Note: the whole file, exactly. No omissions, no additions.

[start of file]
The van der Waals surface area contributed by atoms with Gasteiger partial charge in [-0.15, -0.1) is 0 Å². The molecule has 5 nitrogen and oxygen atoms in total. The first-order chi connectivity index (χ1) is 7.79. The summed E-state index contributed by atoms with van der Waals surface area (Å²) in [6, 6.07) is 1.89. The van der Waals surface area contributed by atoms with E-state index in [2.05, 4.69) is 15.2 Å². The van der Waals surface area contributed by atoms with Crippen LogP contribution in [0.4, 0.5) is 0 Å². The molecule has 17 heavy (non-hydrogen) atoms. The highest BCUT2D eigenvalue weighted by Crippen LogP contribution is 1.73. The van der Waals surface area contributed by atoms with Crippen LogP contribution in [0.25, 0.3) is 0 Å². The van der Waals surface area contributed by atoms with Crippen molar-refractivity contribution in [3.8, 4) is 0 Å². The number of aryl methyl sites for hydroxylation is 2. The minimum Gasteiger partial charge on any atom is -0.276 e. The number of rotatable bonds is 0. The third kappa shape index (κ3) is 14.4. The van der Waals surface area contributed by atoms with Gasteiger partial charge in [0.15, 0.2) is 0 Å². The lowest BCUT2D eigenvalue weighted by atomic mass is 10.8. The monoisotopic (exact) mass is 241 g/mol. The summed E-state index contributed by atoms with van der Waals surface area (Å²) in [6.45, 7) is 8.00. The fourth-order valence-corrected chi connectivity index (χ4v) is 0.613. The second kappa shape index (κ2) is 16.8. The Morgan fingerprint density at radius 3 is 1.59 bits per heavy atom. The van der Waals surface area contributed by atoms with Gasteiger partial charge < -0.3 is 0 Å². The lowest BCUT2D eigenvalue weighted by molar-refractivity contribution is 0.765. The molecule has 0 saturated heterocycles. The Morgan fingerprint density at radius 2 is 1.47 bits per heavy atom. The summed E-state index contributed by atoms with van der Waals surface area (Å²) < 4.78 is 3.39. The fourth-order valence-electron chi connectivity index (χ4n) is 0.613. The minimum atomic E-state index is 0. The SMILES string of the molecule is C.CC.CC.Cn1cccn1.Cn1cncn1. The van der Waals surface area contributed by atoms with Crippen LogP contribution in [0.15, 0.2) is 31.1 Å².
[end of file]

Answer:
The van der Waals surface area contributed by atoms with Gasteiger partial charge in [-0.15, -0.1) is 0 Å². The molecule has 5 nitrogen and oxygen atoms in total. The first-order chi connectivity index (χ1) is 7.79. The summed E-state index contributed by atoms with van der Waals surface area (Å²) in [6, 6.07) is 1.89. The van der Waals surface area contributed by atoms with E-state index in [2.05, 4.69) is 15.2 Å². The van der Waals surface area contributed by atoms with Crippen LogP contribution in [0.4, 0.5) is 0 Å². The molecule has 17 heavy (non-hydrogen) atoms. The highest BCUT2D eigenvalue weighted by Crippen LogP contribution is 1.73. The van der Waals surface area contributed by atoms with Crippen LogP contribution in [0.25, 0.3) is 0 Å². The van der Waals surface area contributed by atoms with Crippen molar-refractivity contribution in [3.8, 4) is 0 Å². The number of aryl methyl sites for hydroxylation is 2. The minimum Gasteiger partial charge on any atom is -0.276 e. The number of rotatable bonds is 0. The third kappa shape index (κ3) is 14.4. The van der Waals surface area contributed by atoms with Gasteiger partial charge in [0.15, 0.2) is 0 Å². The lowest BCUT2D eigenvalue weighted by atomic mass is 10.8. The monoisotopic (exact) mass is 241 g/mol. The summed E-state index contributed by atoms with van der Waals surface area (Å²) in [6.45, 7) is 8.00. The fourth-order valence-corrected chi connectivity index (χ4v) is 0.613. The second kappa shape index (κ2) is 16.8. The Morgan fingerprint density at radius 3 is 1.59 bits per heavy atom. The van der Waals surface area contributed by atoms with Gasteiger partial charge < -0.3 is 0 Å². The lowest BCUT2D eigenvalue weighted by molar-refractivity contribution is 0.765. The molecule has 0 saturated heterocycles. The Morgan fingerprint density at radius 2 is 1.47 bits per heavy atom. The summed E-state index contributed by atoms with van der Waals surface area (Å²) < 4.78 is 3.39. The fourth-order valence-electron chi connectivity index (χ4n) is 0.613. The minimum atomic E-state index is 0. The SMILES string of the molecule is C.CC.CC.Cn1cccn1.Cn1cncn1. The van der Waals surface area contributed by atoms with Crippen LogP contribution in [0.15, 0.2) is 31.1 Å².